Van Wijngaarden Marine Services operates a modern, 15-strong fleet that delivers a wide range of support and supply services on a global basis to the maritime construction and offshore energy industries as well as port services and towage.
The 3512 is the largest model in the Shoalbuster range at 35 metres and like its smaller sister-ships is designed to be a multi-purpose workboat capable of undertaking a wide variety of roles including towing, mooring, pushing, anchor handling, dredge support, supplying and other support assignments. All the Shoalbusters are well known for their exceptional versatility, particularly in shallow water, and their ability to take on just about any task. The 3512 combines a bollard pull of 55 tonnes with a deck area totaling 145 m²; enough space for seven 20 ft and two 10 ft containers, and an 11.3 tonnes @ 16.5 m deck crane, making it a formidable all-round workboat.
“The NOORDSTROOM has had an excellent reception from our clients and has been busy since we took delivery”, said Peter van Wijngaarden, Managing Director of Van Wijngaarden Marine Services. “This gives us the confidence to go ahead and order a second 3512, particularly as the offshore wind sector is likely to be a strong source of demand. Like NOORDSTROOM, the LINGESTROOM will be equipped to undertake all the roles that are necessary to support offshore windfarms and other marine construction, as well as much more besides.”
“We are delighted that Van Wijngaarden Marine Services has ordered a second Shoalbuster 3512 in twelve months at our yard,” added Jos van Woerkum, managing director at Damen Shipyards Hardinxveld. “This is certainly due in part to the excellent cooperation between the management and team of Van Wijngaarden Marine Services and the production team at our yard. This ensures that we can guarantee a fast delivery time and rapid deployment of the vessel.”
The Shoalbuster 3512 is also a popular design with the crew who work on board. The climate-controlled accommodation includes a captain’s cabin, two single crew cabins, four double crew cabins, a galley, a mess, and sanitary facilities. There is even an office for the client, complete with V-SAT connection. The facilities comply with ILO2006 rules, and can take up to 11 persons.
These Shoalbusters are exceptionally versatile and robust tug/work boats,” concluded Peter van Wijngaarden. “Just what we need in today’s market.”
Delivery is due at the end of April 2017.

from: Towing Line, Hans van der Ster

Monday, 07 November 2016 15:03

New tug ARASHI for Iskes IJmuiden

The year 2016 promises to be another interesting year for Ijmuiden-based Iskes Towage & Salvage with delivery of a new Damen 2810 tug to report along with progress on its newbuilding EDDY tug also due this year.

Before we take a detailed look at the Damen delivery it is worth reminding ourselves of Iskes’ activities. It operates a fleet of around fifteen modern mainly ASD tugs and is active in harbour towage, offshore services and emergency response. Iskes’ harbour towage activities are mainly based at Amsterdam and Ijmuiden, towage provision at the latter dating back to 1928. It is also now operating in nearby Rotterdam with of late the ASD tugs Brent and Mercurius working in Europe’s busiest port.

Delivery of the EDDY Tug 24-70 by Holland Shipyard, to be named Telstar promises to be one of the more interesting stories of the year no doubt returned to in this column. In the meantime, Iskes has another new tug to integrate into its family with recent delivery of the Damen ASD 2810 tug Arashi.

The new addition is classed by Bureau Veritas, flies the Dutch flag and is homeported in Ijmuiden. Looking in detail at Arashi’s main dimensions: length overall is 25.78m, length extreme 27.9m, length including fenders 28.67m, beam moulded 9.8m, extreme beam (including fenders) 10.43m, depth moulded 4.6m, draught 4.8m and air draught 18m.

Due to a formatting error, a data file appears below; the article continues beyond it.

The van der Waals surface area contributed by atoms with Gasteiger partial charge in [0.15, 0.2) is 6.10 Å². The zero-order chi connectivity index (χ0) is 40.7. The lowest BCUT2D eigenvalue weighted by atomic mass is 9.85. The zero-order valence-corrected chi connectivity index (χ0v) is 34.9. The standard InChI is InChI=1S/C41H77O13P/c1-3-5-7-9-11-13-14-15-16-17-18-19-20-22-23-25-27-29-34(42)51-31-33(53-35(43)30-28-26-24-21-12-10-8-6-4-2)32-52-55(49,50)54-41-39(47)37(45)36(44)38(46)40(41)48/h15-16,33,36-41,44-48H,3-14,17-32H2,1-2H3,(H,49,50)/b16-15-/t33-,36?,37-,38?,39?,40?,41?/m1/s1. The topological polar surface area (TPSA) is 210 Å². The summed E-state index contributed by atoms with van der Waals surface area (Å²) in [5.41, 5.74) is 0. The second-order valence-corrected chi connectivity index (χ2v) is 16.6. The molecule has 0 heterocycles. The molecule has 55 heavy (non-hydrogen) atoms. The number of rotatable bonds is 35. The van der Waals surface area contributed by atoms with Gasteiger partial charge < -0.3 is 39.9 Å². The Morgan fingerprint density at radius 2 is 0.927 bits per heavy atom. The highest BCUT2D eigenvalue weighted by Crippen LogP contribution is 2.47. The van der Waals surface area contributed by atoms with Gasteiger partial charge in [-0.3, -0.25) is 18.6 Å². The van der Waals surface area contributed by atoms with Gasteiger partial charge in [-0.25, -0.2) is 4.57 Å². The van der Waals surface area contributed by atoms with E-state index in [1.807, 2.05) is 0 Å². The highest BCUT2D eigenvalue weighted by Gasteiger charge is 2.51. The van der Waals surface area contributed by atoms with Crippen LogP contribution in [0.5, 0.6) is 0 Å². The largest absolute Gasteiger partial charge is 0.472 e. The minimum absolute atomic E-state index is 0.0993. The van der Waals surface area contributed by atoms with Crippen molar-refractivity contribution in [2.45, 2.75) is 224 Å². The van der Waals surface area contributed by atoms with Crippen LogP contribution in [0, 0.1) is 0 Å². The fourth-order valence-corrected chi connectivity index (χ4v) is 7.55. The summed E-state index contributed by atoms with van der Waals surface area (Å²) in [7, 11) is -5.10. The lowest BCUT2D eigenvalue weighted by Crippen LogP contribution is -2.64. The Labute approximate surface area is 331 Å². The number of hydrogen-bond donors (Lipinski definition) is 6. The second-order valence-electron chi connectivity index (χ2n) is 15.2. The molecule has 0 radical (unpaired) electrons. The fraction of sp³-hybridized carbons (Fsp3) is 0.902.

Main propulsion is provided by Caterpillar via two 3516C main engines each developing 1,865kW at 1,600rpm driving Rolls-Royce US 205 azimuth thrusters. Auxiliary equipment includes two Caterpillar C4.4 TA gensets each developing 107kVA. Tank capacities include 72.3m3 of gas oil, 14.9m3 of fresh water and 15.7m3 of ballast. Performance figures quoted are 62.2tbp and speed 13.6kn.

Iskes has included a comprehensive deck equipment specification with Arashi. Damen DMT winches are fitted forward and aft, forward a hydraulically-driven towing and anchor winch has a 32 ton pull (at 9.2m/min) and 150 ton brake load. On the aft deck a hydraulically-driven double drum towing winch is installed with a 33 ton pull at 9.5m/min and 35 ton pull at 9m/min, brake load is also 150 tons. Towing provision is supplemented by a Mampaey 650kN SWL towing hook.

Deck space aft is 90m2 and additional deck equipment includes a Heila HLM 20-3S crane capable of lifting 2,000kg (including winch lifting power). A five-ton load capstan is also provided and the tug has fire-fighting capabilities via two monitors delivering a total of 1,200m3/min.

Main supplier of navigation and communication equipment on board are Furuno who supply: two radars, satellite compass, GPS, echo sounder, Navtex, AIS, SSB and Inmarsat C terminals. Sailor and Jotrun supplied the main and portable VHF sets and EPIRB and SART and Simrad the autopilot.

By Peter Barker

- See more at: http://www.maritimejournal.com/news101/tugs,-towing-and-salvage/investment-continues-at-iskes-towage-and-salvage#sthash.XO7zbVMm.dpuf

Sunday, 06 November 2016 10:36

Save the SMIT-LLOYD 1

The moment of truth is there. The very last version of the original A-class Smit-Lloyd suppliers is about to disapear. We are talking about the former “Smit-Lloyd 1”, built in 1965 en the second vessel in de Smit-Lloydfleet. Since 2013 operating under the name of “Deep Offshore”. The condition of the ship is excellent but the current owners have decided to take it out of commission due to lack of employment. At this time there are negotiations between a group of passionate shiplovers and the owners to try to get the former “Smit-Lloyd 1” back home and save it from the scrap yards. We need the amount of 250.000 US dollars (or 230.000 euro’s) to be able to buy the vessel. And then we need some more for transportation, either with a fully certified crew, or maybe the possibility of a semi-submergible pontoon. In the first case we need insurance, food and fuel supply. In the second case…. well, no company will do this transportation for free… At this moment we are looking into ways to set up a foundation to try to raise the money through crowd funding/sponsoring/donations. Buying the ship and getting it back to the Netherlands is one thing. Maintaining it is something else. We need docking facilities, a group of volunteers and the list goes on. But every journey starts with the first step and that is buying the vessel. I’m confident more steps will follow once the first step is taken. We need all the expertise we can get in this matter. Like the Americans say: “Put your money where your mouth is!” On the Facebook page https://www.facebook.com/Smit-Lloyd-11770022119922751/?fref=ts you will find the initiator of this project mr. Leroy Smith.